Houston Steve, trotting out his British roots, has shared with me this little gem from Mrs. Beeton, the Ur-Authority on nineteenth-century English household management and author of (appropriately enough) Mrs Beeton’s Book of Household Management.
The Book of Household Management was not simply an early model of The Joy of Cooking; it was the Compleat Guide to running a Victorian household, a task that required knowledge not only of food preparation, but of fashion, child care, animal husbandry, first aid, science, religion, and the management of household servants. (Warming up Teevee Dinners was not, at the time, a valued element of the skill set.)
Mrs. Beeton, alas, succumbed to childbed fever at the tender age of 28, the preventative measure of having obstetricians wash their hands with chlorinated lime solution not having been included in her (otherwise useful) book. One can only imagine her reaction had she lived to see modern conveniences such as the motorized pneumatic vacuum cleaner, invented 36 years after her death. Or the Electrical Servant Whip and Urinary Regulator.
But Houston Steve was mainly interested in showing me this bit about suet pudding. Suet puddings, both savory and desserty, are an integral part of the British dining experience even unto this day. In the fullness of time, I have even tasted of several varieties: Christmas pudding (a forebear of the American seasonal fruitcake, but much more appetizing), Spotted Dog, drowned baby, and of course the savory (and familiar to many) Yorkshire pudding.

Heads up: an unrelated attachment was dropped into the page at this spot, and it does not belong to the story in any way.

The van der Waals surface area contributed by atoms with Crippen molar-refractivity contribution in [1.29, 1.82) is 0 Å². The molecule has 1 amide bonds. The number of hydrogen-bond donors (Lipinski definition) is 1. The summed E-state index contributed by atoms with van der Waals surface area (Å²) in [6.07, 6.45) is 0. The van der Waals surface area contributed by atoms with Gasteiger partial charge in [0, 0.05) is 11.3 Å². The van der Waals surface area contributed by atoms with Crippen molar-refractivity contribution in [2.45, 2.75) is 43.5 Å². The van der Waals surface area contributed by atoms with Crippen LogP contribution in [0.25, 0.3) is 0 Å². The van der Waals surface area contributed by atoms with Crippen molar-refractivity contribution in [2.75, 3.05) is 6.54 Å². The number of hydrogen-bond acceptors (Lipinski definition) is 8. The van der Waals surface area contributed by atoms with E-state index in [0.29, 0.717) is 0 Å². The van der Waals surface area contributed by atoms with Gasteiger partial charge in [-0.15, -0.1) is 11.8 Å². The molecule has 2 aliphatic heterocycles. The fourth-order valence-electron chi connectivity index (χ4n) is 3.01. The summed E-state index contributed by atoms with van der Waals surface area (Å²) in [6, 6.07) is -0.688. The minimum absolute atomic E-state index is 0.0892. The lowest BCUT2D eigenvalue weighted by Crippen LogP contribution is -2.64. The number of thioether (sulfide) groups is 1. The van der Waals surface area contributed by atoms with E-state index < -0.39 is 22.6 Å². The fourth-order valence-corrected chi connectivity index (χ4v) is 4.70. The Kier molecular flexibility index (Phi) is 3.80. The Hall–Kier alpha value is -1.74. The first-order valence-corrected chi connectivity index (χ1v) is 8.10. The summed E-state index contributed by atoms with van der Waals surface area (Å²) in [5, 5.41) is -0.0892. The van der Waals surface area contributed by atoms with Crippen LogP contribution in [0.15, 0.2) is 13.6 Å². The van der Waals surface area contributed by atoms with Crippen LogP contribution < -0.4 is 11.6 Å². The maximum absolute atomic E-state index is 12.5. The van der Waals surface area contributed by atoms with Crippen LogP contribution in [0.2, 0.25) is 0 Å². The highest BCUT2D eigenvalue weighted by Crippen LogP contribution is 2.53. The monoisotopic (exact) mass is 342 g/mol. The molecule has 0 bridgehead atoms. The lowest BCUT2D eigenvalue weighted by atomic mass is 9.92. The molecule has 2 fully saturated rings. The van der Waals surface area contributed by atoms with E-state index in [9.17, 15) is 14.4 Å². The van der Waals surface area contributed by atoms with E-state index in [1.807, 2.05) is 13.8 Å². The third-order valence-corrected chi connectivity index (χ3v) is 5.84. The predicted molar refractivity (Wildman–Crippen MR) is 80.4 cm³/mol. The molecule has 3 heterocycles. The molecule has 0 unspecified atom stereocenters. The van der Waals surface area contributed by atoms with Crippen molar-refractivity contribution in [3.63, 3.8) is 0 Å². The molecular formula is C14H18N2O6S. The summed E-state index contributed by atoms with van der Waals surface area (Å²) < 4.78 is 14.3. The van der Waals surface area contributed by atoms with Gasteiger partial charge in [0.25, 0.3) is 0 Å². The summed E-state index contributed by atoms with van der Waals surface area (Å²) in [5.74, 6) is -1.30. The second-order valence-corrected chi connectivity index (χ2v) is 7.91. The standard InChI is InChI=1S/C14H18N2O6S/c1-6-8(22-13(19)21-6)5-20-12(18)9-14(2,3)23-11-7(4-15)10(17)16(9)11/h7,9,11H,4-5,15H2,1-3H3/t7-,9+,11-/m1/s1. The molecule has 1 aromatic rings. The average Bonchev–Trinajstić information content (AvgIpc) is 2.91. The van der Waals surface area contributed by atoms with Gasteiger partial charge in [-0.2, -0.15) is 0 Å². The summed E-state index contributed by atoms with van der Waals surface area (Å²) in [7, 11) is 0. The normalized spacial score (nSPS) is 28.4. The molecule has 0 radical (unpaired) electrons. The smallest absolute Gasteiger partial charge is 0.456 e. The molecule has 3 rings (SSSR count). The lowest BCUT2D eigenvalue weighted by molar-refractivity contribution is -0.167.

The particular suet pudding in question, owing to its especially bland list of ingredients, seems to have been designed as a basic starchy filler... and the postscriptum by Mrs. Beeton emphasizes that point...
from Mrs Beeton’s Meat Recipes Revisited
Suet Pudding, to serve with Roast Meat
450 g (1 lb) Flour
285 ml (½ pint) Milk or Water
170 g (6 oz) Suet, finely chopped
½ saltspoon Salt
½ saltspoon Pepper
Mix the suet well with the flour. Add the salt and pepper and make into a smooth paste with the milk or water. Tie the pudding in a floured cloth, or put it into a buttered basin. Boil from 2½ to 3 hours.
To enrich it, substitute 3 beaten eggs for some of the milk or water and increase the proportion of suet.
Time: 2½ to 3 hours.
Sufficient for 5 or 6 persons.
Seasonable at any time.
Note: When there is a joint roasting or baking, this pudding may be boiled in a long shape and then cut into slices a few minutes before dinner is served: these slices should be laid in the dripping pan for a minute or two and then browned before the fire.
Most children like this accompaniment to roast meat. Where there is a large family of children and the means of keeping them are limited, it is a most economical plan to serve up the pudding before the meat: as, in this case, the consumption of the latter article will be much smaller than it otherwise would be.
In other words, fill up with bread, kids! It’s cheaper!
Roger Waters be damned (or at least paraphrased), then: “How can you have any meat if you don’t eat your pudding?”